Archives for the month of: December, 2021

I THOUGHT the appointment I had the other day was going to be a short wait to be seen. So I had mentally prepared for that. Turns out, the wait was A LOT longer than I had prepared for. I could feel myself getting a bit antsy. I had planned things after the appointment that I was now getting real close to having to cancel or at the least move around

I had to adjust my expectation with my reality.

I had plans with my friend for lunch. She was going to come over at 12:30 and I was going to pick up lunch. I planned my day around this and had mentally scheduled my work time and all the other things I needed to do for before picking up lunch. Then she texted at 8:00 am and said she didn’t feel well.

Again, I adjusted my schedule.

We all do this right? We have something planned that gets moved. Expectations that are different than what we really have. Or events that you think will go one way and they go another.

It is all an adjustment to this thing called life. We don’t always like it but we can do it.

I have to say for me, having certain shared expectations helps me because I can plan better and help Elizabeth with her schedule as well.

Something I learned by, well, life with Elizabeth is that a schedule/planner helps her so much as she plans her week/events/work/time with friends.

It helps because she can see the days of the week as well as the times that say her art lesson is… We can then set an alarm for a few minutes before the lesson for her transition time.

It works for us.

Something I learned in an article I just read and that might be helpful as the holidays approach is the need to talk to your special needs child about your expectation for them during an event. By expectation, I don’t mean being polite or say not hitting their younger sibling or playing catch with a dinner role. What I mean is communicating to your child in the way the best understand what they need to do for the event. How long they need to participate before they can go to a quiet place or what needs to happen before they can watch a show or that they need to sit through say dinner and can be excused at dessert time.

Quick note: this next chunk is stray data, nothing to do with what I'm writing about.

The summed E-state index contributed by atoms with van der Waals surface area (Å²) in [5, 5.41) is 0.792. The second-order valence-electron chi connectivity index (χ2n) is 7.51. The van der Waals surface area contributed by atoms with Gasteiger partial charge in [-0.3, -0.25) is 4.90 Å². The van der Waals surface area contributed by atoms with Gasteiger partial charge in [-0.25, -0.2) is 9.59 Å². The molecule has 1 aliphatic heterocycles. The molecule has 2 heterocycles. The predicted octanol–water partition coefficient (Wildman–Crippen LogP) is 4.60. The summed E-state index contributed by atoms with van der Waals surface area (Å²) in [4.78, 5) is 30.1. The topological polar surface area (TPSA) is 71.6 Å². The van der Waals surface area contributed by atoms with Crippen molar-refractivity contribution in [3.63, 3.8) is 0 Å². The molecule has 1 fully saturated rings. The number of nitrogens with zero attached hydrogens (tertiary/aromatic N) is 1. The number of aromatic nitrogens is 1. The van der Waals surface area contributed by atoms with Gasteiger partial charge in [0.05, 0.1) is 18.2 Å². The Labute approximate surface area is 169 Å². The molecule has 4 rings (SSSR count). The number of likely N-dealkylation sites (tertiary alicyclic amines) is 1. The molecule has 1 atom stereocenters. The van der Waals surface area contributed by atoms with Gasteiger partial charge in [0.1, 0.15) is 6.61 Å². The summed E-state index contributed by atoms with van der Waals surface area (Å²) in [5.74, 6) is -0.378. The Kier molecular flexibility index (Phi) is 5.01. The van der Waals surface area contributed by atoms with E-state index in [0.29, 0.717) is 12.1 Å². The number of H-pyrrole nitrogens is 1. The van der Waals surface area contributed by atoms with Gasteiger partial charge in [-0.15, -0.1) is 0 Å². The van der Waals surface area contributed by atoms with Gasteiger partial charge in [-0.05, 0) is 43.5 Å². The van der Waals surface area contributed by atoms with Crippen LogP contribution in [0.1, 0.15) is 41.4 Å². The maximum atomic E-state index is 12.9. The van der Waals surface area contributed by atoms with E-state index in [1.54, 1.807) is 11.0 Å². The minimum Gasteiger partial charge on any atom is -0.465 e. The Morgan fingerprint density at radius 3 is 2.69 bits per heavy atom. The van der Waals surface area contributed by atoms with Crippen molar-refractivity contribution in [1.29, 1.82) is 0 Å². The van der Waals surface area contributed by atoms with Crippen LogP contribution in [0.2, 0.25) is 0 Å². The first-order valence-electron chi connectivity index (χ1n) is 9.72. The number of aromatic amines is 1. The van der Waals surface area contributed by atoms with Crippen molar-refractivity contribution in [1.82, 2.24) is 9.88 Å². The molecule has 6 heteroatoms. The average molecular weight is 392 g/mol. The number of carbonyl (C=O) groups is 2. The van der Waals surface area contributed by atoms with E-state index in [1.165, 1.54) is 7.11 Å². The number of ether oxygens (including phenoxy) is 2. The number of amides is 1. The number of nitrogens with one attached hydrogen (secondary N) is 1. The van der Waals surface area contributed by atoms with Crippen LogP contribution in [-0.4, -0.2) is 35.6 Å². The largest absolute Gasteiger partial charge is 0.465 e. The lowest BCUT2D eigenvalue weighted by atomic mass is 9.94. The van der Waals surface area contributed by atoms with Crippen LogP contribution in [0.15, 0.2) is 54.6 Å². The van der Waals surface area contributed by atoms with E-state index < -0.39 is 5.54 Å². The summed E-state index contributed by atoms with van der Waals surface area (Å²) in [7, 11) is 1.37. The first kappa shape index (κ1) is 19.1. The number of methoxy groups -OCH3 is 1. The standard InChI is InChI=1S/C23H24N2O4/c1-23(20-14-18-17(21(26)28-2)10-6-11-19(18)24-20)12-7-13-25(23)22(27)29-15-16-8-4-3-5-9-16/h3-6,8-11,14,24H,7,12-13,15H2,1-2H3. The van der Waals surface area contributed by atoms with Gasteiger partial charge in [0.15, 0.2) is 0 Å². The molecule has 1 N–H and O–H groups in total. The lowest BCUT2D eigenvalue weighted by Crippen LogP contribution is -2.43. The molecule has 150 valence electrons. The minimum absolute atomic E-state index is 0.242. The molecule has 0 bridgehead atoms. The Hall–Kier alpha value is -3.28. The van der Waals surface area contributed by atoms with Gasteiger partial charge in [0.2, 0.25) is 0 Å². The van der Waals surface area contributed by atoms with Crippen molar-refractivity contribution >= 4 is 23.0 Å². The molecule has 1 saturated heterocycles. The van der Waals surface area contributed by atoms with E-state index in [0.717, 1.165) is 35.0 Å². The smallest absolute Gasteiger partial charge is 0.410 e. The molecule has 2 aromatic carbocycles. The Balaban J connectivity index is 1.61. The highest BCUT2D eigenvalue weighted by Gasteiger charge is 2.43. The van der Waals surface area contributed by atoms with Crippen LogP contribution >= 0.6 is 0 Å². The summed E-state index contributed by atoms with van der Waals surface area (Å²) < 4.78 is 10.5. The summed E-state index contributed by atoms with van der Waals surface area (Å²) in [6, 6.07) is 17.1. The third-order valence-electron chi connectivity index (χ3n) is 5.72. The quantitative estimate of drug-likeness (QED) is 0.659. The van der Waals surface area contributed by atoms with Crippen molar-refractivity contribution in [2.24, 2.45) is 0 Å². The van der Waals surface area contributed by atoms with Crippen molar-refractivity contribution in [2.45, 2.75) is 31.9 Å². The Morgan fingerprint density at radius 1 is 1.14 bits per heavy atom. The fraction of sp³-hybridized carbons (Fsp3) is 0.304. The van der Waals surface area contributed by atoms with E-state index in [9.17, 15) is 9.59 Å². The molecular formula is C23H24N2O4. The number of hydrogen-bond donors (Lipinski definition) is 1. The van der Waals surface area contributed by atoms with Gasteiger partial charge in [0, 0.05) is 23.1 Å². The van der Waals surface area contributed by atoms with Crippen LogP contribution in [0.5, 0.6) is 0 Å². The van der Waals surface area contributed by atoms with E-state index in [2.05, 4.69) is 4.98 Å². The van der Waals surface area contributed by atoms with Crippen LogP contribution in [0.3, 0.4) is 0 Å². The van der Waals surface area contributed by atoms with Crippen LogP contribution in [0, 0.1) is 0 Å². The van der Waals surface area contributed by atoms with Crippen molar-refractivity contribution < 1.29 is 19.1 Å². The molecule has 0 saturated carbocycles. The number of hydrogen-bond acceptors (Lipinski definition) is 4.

The goal is to let them know what will happen in the event/get together—–They will know what to expect.

The goal is to let them know the concrete things they need to do and can see or be told when those things have happened and they can have time to themselves.

The goal is to make the event manageable as there will not be surprises to adjust for.

They have a plan.

You have a plan.

And if they feel they are struggling, they know that they do not have to try to stay past a certain, prearranged point.

I have to tell you I did this with Elizabeth, who by her very nature, just loves a party but can be singing to the heavens that she is so happy that everyone is coming and on and on UNTIL the party starts and her SPD (Sensory Processing Disorder) will allow anxiety to come in and she gets to an overload quickly. So when we had something special for Michael, we talked it through in specifics and what was expected and when she was “free to go”

And it worked so well.

I offer this out because the holidays can be challenging in and of themselves and any tools we can use to help us help our children are priceless and any tools we have that can help our children ENJOY the event is priceless as well.

So hard to believe we are at about one week and counting!

I hope everyone has a lot of good memory making time together.

I wish everyone a peaceful week. Please wear a mask and get vaccinated/boosted!

Michele Gianetti author of I Believe In You: A Mother and Daughter’s Special Journey

Dear Santa,

As a young girl I wrote to you with requests for toys, games and of course, surprises!  I also want you to know I NEVER forgot to leave cookies for you and carrots for Rudolph.  Those times, even though they had their struggles (I did have brothers after all), were full of the hope and joy for the future. Time has passed, hasn’t it Santa?

And now we are in the future that we once saw so far away.